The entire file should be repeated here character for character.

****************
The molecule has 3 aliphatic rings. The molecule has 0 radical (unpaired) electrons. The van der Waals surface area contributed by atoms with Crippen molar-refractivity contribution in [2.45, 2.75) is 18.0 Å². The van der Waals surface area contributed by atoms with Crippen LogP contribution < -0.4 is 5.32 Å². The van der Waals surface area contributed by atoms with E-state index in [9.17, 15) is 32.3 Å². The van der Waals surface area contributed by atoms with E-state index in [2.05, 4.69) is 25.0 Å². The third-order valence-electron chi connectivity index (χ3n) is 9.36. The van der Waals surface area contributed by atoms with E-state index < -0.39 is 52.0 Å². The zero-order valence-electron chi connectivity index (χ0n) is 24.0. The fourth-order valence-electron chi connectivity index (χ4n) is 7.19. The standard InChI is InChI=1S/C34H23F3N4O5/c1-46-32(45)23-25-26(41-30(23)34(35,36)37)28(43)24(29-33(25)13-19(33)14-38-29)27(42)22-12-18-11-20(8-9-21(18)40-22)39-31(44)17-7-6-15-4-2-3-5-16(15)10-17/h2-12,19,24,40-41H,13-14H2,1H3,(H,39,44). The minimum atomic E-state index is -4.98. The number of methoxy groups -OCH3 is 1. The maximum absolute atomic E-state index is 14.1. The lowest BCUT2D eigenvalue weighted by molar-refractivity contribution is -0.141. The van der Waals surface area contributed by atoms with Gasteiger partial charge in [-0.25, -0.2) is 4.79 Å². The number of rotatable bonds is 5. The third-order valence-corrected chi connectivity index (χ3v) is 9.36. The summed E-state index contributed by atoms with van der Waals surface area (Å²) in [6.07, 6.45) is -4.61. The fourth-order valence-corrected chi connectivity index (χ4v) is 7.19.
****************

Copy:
The molecule has 3 aliphatic rings. The molecule has 0 radical (unpaired) electrons. The van der Waals surface area contributed by atoms with Crippen molar-refractivity contribution in [2.45, 2.75) is 18.0 Å². The van der Waals surface area contributed by atoms with Crippen LogP contribution < -0.4 is 5.32 Å². The van der Waals surface area contributed by atoms with E-state index in [9.17, 15) is 32.3 Å². The van der Waals surface area contributed by atoms with E-state index in [2.05, 4.69) is 25.0 Å². The third-order valence-electron chi connectivity index (χ3n) is 9.36. The van der Waals surface area contributed by atoms with E-state index < -0.39 is 52.0 Å². The zero-order valence-electron chi connectivity index (χ0n) is 24.0. The fourth-order valence-electron chi connectivity index (χ4n) is 7.19. The standard InChI is InChI=1S/C34H23F3N4O5/c1-46-32(45)23-25-26(41-30(23)34(35,36)37)28(43)24(29-33(25)13-19(33)14-38-29)27(42)22-12-18-11-20(8-9-21(18)40-22)39-31(44)17-7-6-15-4-2-3-5-16(15)10-17/h2-12,19,24,40-41H,13-14H2,1H3,(H,39,44). The minimum atomic E-state index is -4.98. The number of methoxy groups -OCH3 is 1. The maximum absolute atomic E-state index is 14.1. The lowest BCUT2D eigenvalue weighted by molar-refractivity contribution is -0.141. The van der Waals surface area contributed by atoms with Gasteiger partial charge in [-0.25, -0.2) is 4.79 Å². The number of rotatable bonds is 5. The third-order valence-corrected chi connectivity index (χ3v) is 9.36. The summed E-state index contributed by atoms with van der Waals surface area (Å²) in [6.07, 6.45) is -4.61. The fourth-order valence-corrected chi connectivity index (χ4v) is 7.19.